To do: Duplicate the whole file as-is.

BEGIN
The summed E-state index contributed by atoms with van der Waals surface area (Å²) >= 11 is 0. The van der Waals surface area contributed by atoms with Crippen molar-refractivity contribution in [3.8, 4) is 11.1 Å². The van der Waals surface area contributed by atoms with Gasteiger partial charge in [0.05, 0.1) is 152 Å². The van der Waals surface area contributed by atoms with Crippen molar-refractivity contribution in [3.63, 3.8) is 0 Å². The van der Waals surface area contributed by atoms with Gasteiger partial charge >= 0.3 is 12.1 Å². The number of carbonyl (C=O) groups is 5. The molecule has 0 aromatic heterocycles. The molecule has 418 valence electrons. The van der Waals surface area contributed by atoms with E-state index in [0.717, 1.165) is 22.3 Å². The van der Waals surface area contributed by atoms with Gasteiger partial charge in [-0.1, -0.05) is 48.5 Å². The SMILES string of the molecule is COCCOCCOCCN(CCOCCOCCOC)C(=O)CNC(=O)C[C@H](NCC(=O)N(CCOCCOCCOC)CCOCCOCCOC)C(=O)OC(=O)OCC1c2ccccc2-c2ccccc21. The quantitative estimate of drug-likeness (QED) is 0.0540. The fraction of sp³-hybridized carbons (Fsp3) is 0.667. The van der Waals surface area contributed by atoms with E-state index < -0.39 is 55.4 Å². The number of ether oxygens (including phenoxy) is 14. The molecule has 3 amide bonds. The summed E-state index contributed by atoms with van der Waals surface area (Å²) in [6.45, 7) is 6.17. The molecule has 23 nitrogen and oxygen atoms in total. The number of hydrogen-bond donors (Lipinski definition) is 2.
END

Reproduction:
The summed E-state index contributed by atoms with van der Waals surface area (Å²) >= 11 is 0. The van der Waals surface area contributed by atoms with Crippen molar-refractivity contribution in [3.8, 4) is 11.1 Å². The van der Waals surface area contributed by atoms with Gasteiger partial charge in [0.05, 0.1) is 152 Å². The van der Waals surface area contributed by atoms with Crippen molar-refractivity contribution in [3.63, 3.8) is 0 Å². The van der Waals surface area contributed by atoms with Gasteiger partial charge >= 0.3 is 12.1 Å². The number of carbonyl (C=O) groups is 5. The molecule has 0 aromatic heterocycles. The molecule has 418 valence electrons. The van der Waals surface area contributed by atoms with E-state index in [0.717, 1.165) is 22.3 Å². The van der Waals surface area contributed by atoms with Gasteiger partial charge in [-0.1, -0.05) is 48.5 Å². The SMILES string of the molecule is COCCOCCOCCN(CCOCCOCCOC)C(=O)CNC(=O)C[C@H](NCC(=O)N(CCOCCOCCOC)CCOCCOCCOC)C(=O)OC(=O)OCC1c2ccccc2-c2ccccc21. The quantitative estimate of drug-likeness (QED) is 0.0540. The fraction of sp³-hybridized carbons (Fsp3) is 0.667. The van der Waals surface area contributed by atoms with E-state index < -0.39 is 55.4 Å². The number of ether oxygens (including phenoxy) is 14. The molecule has 3 amide bonds. The summed E-state index contributed by atoms with van der Waals surface area (Å²) in [6.45, 7) is 6.17. The molecule has 23 nitrogen and oxygen atoms in total. The number of hydrogen-bond donors (Lipinski definition) is 2.